By Hugh Finlay
The new low-residency MFA in screenwriting is off to a strong start, with 18 students coming to campus from around the U.S. last month for their initial 10-day residency.
Hollywood filmmaker Peter Farrelly was on hand to give guest presentations, filmmaker David Lynch connected via Skype for 45 minutes to answer questions from each student, and international script consultant Dara Marks gave lectures on transformational narrative.
Students in the two-year program do their coursework online and come to campus at the beginning of each semester for a residency.
"It's an amazing group of students," said Dorothy Rompalske, who heads the program. "We were selective in who we admitted. They already have a basic understanding of how to create a story. And they're interested in developing their spiritual side – which is what makes us unique."
The students learned the Transcendental Meditation® technique early in their residency, and heard from Professor Fred Travis how it changes the brain and fosters greater creativity.
The theme of the residency was learning to access deeper levels within oneself. The students discussed David Lynch's notion of "catching the big fish" – latching onto and manifesting ideas that come from deep within.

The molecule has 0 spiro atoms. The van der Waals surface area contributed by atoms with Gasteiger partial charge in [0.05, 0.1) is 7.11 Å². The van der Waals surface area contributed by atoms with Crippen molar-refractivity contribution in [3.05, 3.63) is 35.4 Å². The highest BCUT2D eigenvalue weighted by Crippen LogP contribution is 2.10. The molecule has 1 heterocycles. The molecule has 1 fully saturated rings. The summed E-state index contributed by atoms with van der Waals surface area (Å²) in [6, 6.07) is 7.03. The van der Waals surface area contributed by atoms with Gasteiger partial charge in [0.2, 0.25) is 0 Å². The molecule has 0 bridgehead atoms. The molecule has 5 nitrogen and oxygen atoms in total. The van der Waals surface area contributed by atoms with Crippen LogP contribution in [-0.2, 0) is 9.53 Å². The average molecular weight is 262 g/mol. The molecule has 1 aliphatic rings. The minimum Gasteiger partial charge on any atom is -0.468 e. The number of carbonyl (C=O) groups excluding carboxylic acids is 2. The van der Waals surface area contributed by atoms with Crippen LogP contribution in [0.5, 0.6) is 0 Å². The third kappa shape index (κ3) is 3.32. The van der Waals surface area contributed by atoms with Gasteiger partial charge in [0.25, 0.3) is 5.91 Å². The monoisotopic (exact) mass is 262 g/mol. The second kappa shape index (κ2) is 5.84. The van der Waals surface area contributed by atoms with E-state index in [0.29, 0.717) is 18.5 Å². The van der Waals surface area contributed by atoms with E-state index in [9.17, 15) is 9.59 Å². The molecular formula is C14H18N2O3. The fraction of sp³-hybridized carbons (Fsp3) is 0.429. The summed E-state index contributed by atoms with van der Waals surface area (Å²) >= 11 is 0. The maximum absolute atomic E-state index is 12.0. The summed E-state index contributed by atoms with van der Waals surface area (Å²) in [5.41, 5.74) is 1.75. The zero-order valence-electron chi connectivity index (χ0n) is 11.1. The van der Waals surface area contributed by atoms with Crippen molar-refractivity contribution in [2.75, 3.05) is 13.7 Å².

Mr. Farrelly spoke about his films and about how learning the Transcendental Meditation technique in recent years has affected his work. Along with his brother Bobby Farrelly, he is best known as the creator of such films as "There's Something About Mary," "Dumb & Dumber," "Shallow Hal," "Hall Pass," "Stuck on You," and "Me, Myself & Irene," among other hits.
"We're thrilled to have a filmmaker of Peter Farrelly's stature joining our team," Ms. Rompalske said. "In addition to sharing his vast knowledge of screenwriting and the film industry, he embodies our program's unique objective."
The program's website includes a video of Mr. Farrelly talking about how Transcendental Meditation has affected his creative processes. See www.mum.edu/mfa-in-screenwriting.
When not in residence, the students take self-guided instruction online. They also connect weekly with a mentor, as well as meet online as a group once a week. Workshops, in which they read and comment on each other's work, are also an important component.
Three different mentors who are experienced screenwriters are guiding the students: Roz Sohnen and Adam Nadler in New York, and Antonia Ellis in Los Angeles.
In addition to focusing on generating ideas, keeping a journal, and developing their creativity, the students will work with their mentors to create highly polished scripts.
Then their final residency, at the end of the program, will be held in Los Angeles, where they will meet with David Lynch and other Hollywood professionals and learn how to pitch their work.